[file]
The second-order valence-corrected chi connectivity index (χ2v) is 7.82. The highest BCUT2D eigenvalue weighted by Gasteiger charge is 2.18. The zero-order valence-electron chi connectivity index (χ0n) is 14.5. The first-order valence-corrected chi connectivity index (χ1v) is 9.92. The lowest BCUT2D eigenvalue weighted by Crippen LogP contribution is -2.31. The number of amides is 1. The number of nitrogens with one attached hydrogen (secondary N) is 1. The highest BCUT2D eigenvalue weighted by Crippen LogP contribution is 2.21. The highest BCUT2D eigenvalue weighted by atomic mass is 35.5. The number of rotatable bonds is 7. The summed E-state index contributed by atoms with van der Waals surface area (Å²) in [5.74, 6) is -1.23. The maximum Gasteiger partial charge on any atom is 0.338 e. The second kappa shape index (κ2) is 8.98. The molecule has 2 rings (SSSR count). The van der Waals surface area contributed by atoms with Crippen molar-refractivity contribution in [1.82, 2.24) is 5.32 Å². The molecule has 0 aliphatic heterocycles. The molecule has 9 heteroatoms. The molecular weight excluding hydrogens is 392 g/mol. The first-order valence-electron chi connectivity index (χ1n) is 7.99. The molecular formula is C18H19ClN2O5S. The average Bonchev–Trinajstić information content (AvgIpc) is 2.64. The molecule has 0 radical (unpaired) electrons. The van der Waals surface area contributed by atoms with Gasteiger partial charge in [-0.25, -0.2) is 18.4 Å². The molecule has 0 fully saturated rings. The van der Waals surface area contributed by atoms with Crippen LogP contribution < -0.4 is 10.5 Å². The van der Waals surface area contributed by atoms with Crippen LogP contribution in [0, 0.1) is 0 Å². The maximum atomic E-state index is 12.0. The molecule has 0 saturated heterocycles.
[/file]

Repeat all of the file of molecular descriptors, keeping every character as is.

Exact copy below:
The second-order valence-corrected chi connectivity index (χ2v) is 7.82. The highest BCUT2D eigenvalue weighted by Gasteiger charge is 2.18. The zero-order valence-electron chi connectivity index (χ0n) is 14.5. The first-order valence-corrected chi connectivity index (χ1v) is 9.92. The lowest BCUT2D eigenvalue weighted by Crippen LogP contribution is -2.31. The number of amides is 1. The number of nitrogens with one attached hydrogen (secondary N) is 1. The highest BCUT2D eigenvalue weighted by Crippen LogP contribution is 2.21. The highest BCUT2D eigenvalue weighted by atomic mass is 35.5. The number of rotatable bonds is 7. The summed E-state index contributed by atoms with van der Waals surface area (Å²) in [5.74, 6) is -1.23. The maximum Gasteiger partial charge on any atom is 0.338 e. The second kappa shape index (κ2) is 8.98. The molecule has 2 rings (SSSR count). The van der Waals surface area contributed by atoms with Crippen molar-refractivity contribution in [1.82, 2.24) is 5.32 Å². The molecule has 0 aliphatic heterocycles. The molecule has 9 heteroatoms. The molecular weight excluding hydrogens is 392 g/mol. The first-order valence-electron chi connectivity index (χ1n) is 7.99. The molecular formula is C18H19ClN2O5S. The average Bonchev–Trinajstić information content (AvgIpc) is 2.64. The molecule has 0 radical (unpaired) electrons. The van der Waals surface area contributed by atoms with Gasteiger partial charge in [-0.25, -0.2) is 18.4 Å². The molecule has 0 fully saturated rings. The van der Waals surface area contributed by atoms with Crippen LogP contribution < -0.4 is 10.5 Å². The van der Waals surface area contributed by atoms with Crippen LogP contribution in [0, 0.1) is 0 Å². The maximum atomic E-state index is 12.0. The molecule has 0 saturated heterocycles.